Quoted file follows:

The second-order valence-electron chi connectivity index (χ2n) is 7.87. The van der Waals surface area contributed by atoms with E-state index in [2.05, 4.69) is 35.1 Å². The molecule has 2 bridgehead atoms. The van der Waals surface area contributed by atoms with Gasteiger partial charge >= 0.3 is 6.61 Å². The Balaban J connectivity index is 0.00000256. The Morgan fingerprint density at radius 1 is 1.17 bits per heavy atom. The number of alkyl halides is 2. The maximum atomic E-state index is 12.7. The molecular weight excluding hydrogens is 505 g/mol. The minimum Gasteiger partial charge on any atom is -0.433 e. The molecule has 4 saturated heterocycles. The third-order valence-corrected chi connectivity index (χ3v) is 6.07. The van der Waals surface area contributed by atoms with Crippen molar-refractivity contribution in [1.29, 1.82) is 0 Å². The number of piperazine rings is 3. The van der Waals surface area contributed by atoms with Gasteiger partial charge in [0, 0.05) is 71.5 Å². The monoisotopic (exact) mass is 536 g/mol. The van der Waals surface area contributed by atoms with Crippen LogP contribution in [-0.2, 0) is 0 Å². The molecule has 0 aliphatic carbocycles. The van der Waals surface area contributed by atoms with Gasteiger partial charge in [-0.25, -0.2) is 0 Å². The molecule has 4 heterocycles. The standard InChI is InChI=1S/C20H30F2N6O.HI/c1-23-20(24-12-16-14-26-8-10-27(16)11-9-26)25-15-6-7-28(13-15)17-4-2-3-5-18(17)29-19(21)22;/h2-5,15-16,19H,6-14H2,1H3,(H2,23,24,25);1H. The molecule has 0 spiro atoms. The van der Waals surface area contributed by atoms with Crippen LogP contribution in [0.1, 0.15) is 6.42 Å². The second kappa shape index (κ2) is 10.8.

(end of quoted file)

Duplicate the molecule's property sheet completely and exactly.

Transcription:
The second-order valence-electron chi connectivity index (χ2n) is 7.87. The van der Waals surface area contributed by atoms with E-state index in [2.05, 4.69) is 35.1 Å². The molecule has 2 bridgehead atoms. The van der Waals surface area contributed by atoms with Gasteiger partial charge >= 0.3 is 6.61 Å². The Balaban J connectivity index is 0.00000256. The Morgan fingerprint density at radius 1 is 1.17 bits per heavy atom. The number of alkyl halides is 2. The maximum atomic E-state index is 12.7. The molecular weight excluding hydrogens is 505 g/mol. The minimum Gasteiger partial charge on any atom is -0.433 e. The molecule has 4 saturated heterocycles. The third-order valence-corrected chi connectivity index (χ3v) is 6.07. The van der Waals surface area contributed by atoms with Crippen molar-refractivity contribution in [1.29, 1.82) is 0 Å². The number of piperazine rings is 3. The van der Waals surface area contributed by atoms with Gasteiger partial charge in [0, 0.05) is 71.5 Å². The monoisotopic (exact) mass is 536 g/mol. The van der Waals surface area contributed by atoms with Crippen LogP contribution in [-0.2, 0) is 0 Å². The molecule has 0 aliphatic carbocycles. The van der Waals surface area contributed by atoms with Gasteiger partial charge in [-0.25, -0.2) is 0 Å². The molecule has 4 heterocycles. The standard InChI is InChI=1S/C20H30F2N6O.HI/c1-23-20(24-12-16-14-26-8-10-27(16)11-9-26)25-15-6-7-28(13-15)17-4-2-3-5-18(17)29-19(21)22;/h2-5,15-16,19H,6-14H2,1H3,(H2,23,24,25);1H. The molecule has 0 spiro atoms. The van der Waals surface area contributed by atoms with Crippen LogP contribution in [0.1, 0.15) is 6.42 Å². The second kappa shape index (κ2) is 10.8.